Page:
Technology wranglers, climate savers, cityscapers – it will all be in a day’s work for future engineers. But is the way we run university engineering programs keeping pace?
The 21st century can be described a few different ways: ‘uncertain’ is one, but for the engineers and computer scientists of tomorrow, ‘full of possibility’ might better articulate the role these two disciplines will take in the years ahead.
“We stand on the cusp of a very disruptive time – economically, socially and technologically. When all of those domains go through a period of turbulence, this is the time to think carefully about the role of engineers and computer scientists in the global context,” said Dean of ANU College of Engineering and Computer Science Elanor Huntington.
Many of those disruptive forces intersect with the two disciplines, and preparing students to meet these challenges is the driving force behind the university’s plan for a 10-year overhaul of its College of Engineering and Computer Science.
Huntington, who spent 15 years with UNSW Canberra at the Defence Force Academy before taking the role of Dean at ANU three years ago, said in this new landscape engineers will be charged with bringing concepts of trust and scale to technology.
“Given that we have new technology distributed and democratised in unprecedented ways, this is the time to think about what new disciplines we need to stay on top of these changes,” she said.
Examples of this are all around us. Software is ‘eating the world’, climate change is accelerating, and increased urbanisation is set to test the mettle of urban planners here and abroad.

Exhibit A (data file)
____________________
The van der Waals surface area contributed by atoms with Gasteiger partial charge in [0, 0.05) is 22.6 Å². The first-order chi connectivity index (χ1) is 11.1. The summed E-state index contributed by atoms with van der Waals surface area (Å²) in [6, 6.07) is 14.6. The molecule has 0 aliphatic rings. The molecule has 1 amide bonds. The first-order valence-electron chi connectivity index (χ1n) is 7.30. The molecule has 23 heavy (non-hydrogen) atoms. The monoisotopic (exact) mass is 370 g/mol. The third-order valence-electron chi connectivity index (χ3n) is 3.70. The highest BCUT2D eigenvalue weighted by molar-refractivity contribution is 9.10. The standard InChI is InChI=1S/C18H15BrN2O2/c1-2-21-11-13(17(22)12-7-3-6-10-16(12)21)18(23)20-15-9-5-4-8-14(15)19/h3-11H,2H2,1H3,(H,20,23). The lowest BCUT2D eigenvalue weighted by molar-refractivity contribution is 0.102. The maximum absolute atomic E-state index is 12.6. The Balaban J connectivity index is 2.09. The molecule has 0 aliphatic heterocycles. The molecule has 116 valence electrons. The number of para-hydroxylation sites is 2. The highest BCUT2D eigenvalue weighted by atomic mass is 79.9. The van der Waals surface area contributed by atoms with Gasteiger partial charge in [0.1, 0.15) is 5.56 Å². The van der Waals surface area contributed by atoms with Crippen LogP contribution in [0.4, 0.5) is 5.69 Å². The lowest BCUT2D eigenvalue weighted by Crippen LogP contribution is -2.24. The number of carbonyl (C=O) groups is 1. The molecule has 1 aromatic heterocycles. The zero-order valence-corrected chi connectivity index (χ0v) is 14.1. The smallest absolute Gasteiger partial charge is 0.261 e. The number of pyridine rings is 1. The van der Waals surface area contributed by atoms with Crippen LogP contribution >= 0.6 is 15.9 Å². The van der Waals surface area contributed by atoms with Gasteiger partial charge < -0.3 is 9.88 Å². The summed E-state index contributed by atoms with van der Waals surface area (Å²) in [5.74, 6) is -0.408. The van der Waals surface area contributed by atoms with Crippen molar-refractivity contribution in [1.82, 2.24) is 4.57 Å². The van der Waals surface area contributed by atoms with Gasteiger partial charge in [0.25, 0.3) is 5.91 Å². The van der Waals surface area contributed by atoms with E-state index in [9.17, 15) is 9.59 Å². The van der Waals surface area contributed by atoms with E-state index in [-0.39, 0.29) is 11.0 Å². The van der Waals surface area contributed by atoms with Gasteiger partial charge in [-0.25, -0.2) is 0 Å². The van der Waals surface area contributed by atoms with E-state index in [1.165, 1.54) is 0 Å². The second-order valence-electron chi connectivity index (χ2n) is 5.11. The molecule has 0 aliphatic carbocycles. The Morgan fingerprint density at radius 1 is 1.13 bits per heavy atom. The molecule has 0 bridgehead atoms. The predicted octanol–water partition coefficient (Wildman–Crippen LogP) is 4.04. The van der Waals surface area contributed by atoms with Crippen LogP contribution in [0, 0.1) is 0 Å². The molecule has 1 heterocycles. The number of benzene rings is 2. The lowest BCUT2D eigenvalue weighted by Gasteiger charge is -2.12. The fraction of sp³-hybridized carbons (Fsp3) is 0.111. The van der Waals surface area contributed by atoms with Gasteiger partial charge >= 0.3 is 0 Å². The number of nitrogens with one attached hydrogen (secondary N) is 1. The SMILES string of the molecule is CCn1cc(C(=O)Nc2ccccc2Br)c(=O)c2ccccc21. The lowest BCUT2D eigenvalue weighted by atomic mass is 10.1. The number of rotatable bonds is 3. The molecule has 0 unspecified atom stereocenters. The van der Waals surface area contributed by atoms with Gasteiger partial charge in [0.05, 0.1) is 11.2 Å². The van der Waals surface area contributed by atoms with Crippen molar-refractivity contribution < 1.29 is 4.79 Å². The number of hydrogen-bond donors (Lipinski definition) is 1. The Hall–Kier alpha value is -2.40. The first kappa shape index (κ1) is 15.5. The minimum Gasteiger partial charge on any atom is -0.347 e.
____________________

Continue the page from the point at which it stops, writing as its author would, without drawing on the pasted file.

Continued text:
“Engineers are the ones who master technology – otherwise bits of it escape out into the world and do strange things. We need to think about what we should be contributing to make sure people feel they can trust what’s out there, that it’s operating to scale and that it’s doing good in the world rather than contributing to some dystopian vision of the future.”
Next steps in the overhaul of their engineering programs include deciding on the discipline foci needed to tackle these future challenges. Huntington said students can expect to not just learn the fundamentals of STEM, but also gain an understanding of where the world is heading and what problems might arise as a result.
“The fourth industrial revolution is about the convergence of physical, digital and biological systems. A good education should prepare students to think in those terms, grasp the strategic landscape in which they operate, and gain problem-finding skills to actively seek out challenges to solve with engineering solutions. If you do that, it will set you up for a successful career regardless of the pace of change,” she said.
Another key focus of the expansion is changing the mostly white, mostly male, probably standing-on-a-construction-site-somewhere-wearing-a-hard-hat image of engineering.
“That’s not what engineering is about these days, and that’s certainly not what it will be about in 20 to 30 years’ time,” Huntington said.
“We want to build the engineering and computer science faculty for 2050; it’s unlikely to look like your traditional engineering faculty in terms of disciplinary mix and it’s outlook on the types of problems they’re looking to solve.”
Since the announcement, she said they have received expressions of interest from a diverse range of people, which is encouraging.
“We aren’t stepping away from the need to master science and math, but we need to put science and math to work, and that purpose is helping people.”